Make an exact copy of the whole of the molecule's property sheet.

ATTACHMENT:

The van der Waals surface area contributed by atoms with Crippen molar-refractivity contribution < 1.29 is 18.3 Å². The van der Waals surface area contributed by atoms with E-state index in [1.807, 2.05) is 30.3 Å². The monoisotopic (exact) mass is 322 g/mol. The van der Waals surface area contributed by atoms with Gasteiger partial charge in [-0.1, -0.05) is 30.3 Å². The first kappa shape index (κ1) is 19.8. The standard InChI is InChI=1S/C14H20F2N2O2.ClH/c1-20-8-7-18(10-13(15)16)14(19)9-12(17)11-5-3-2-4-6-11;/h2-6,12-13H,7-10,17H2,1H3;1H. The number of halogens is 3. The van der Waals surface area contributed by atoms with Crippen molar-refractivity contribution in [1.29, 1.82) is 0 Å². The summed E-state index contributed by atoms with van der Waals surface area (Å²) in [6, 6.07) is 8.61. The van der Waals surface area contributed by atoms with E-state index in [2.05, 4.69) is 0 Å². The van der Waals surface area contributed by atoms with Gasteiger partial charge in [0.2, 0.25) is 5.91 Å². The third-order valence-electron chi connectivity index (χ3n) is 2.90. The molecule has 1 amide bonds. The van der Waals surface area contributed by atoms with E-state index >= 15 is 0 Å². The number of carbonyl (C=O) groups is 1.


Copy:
The van der Waals surface area contributed by atoms with Crippen molar-refractivity contribution < 1.29 is 18.3 Å². The van der Waals surface area contributed by atoms with E-state index in [1.807, 2.05) is 30.3 Å². The monoisotopic (exact) mass is 322 g/mol. The van der Waals surface area contributed by atoms with Gasteiger partial charge in [-0.1, -0.05) is 30.3 Å². The first kappa shape index (κ1) is 19.8. The standard InChI is InChI=1S/C14H20F2N2O2.ClH/c1-20-8-7-18(10-13(15)16)14(19)9-12(17)11-5-3-2-4-6-11;/h2-6,12-13H,7-10,17H2,1H3;1H. The number of halogens is 3. The van der Waals surface area contributed by atoms with Crippen molar-refractivity contribution in [1.29, 1.82) is 0 Å². The summed E-state index contributed by atoms with van der Waals surface area (Å²) in [6, 6.07) is 8.61. The van der Waals surface area contributed by atoms with E-state index in [2.05, 4.69) is 0 Å². The van der Waals surface area contributed by atoms with Gasteiger partial charge in [0.2, 0.25) is 5.91 Å². The third-order valence-electron chi connectivity index (χ3n) is 2.90. The molecule has 1 amide bonds. The van der Waals surface area contributed by atoms with E-state index >= 15 is 0 Å². The number of carbonyl (C=O) groups is 1.